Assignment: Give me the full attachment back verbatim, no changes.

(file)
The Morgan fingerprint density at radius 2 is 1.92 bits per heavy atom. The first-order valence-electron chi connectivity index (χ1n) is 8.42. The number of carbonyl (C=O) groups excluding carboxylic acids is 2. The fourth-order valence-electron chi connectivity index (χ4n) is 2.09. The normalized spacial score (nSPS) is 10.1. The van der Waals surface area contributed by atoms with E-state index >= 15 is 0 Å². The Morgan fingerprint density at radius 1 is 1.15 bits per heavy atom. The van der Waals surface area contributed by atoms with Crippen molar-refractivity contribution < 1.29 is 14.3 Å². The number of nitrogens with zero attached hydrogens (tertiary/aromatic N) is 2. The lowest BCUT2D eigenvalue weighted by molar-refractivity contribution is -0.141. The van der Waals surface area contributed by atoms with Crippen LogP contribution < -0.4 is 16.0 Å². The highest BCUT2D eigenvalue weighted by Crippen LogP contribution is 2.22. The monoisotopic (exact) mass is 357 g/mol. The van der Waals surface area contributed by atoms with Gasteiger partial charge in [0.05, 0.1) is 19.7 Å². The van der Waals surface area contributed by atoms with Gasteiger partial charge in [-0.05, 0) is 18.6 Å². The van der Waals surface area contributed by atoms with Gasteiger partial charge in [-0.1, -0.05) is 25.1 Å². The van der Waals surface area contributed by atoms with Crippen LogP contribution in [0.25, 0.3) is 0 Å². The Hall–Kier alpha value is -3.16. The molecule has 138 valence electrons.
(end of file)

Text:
The Morgan fingerprint density at radius 2 is 1.92 bits per heavy atom. The first-order valence-electron chi connectivity index (χ1n) is 8.42. The number of carbonyl (C=O) groups excluding carboxylic acids is 2. The fourth-order valence-electron chi connectivity index (χ4n) is 2.09. The normalized spacial score (nSPS) is 10.1. The van der Waals surface area contributed by atoms with E-state index >= 15 is 0 Å². The Morgan fingerprint density at radius 1 is 1.15 bits per heavy atom. The van der Waals surface area contributed by atoms with Crippen molar-refractivity contribution < 1.29 is 14.3 Å². The number of nitrogens with zero attached hydrogens (tertiary/aromatic N) is 2. The lowest BCUT2D eigenvalue weighted by molar-refractivity contribution is -0.141. The van der Waals surface area contributed by atoms with Crippen LogP contribution < -0.4 is 16.0 Å². The highest BCUT2D eigenvalue weighted by Crippen LogP contribution is 2.22. The monoisotopic (exact) mass is 357 g/mol. The van der Waals surface area contributed by atoms with Gasteiger partial charge in [0.05, 0.1) is 19.7 Å². The van der Waals surface area contributed by atoms with Gasteiger partial charge in [-0.05, 0) is 18.6 Å². The van der Waals surface area contributed by atoms with Gasteiger partial charge in [-0.1, -0.05) is 25.1 Å². The van der Waals surface area contributed by atoms with Crippen LogP contribution in [0.25, 0.3) is 0 Å². The Hall–Kier alpha value is -3.16. The molecule has 138 valence electrons.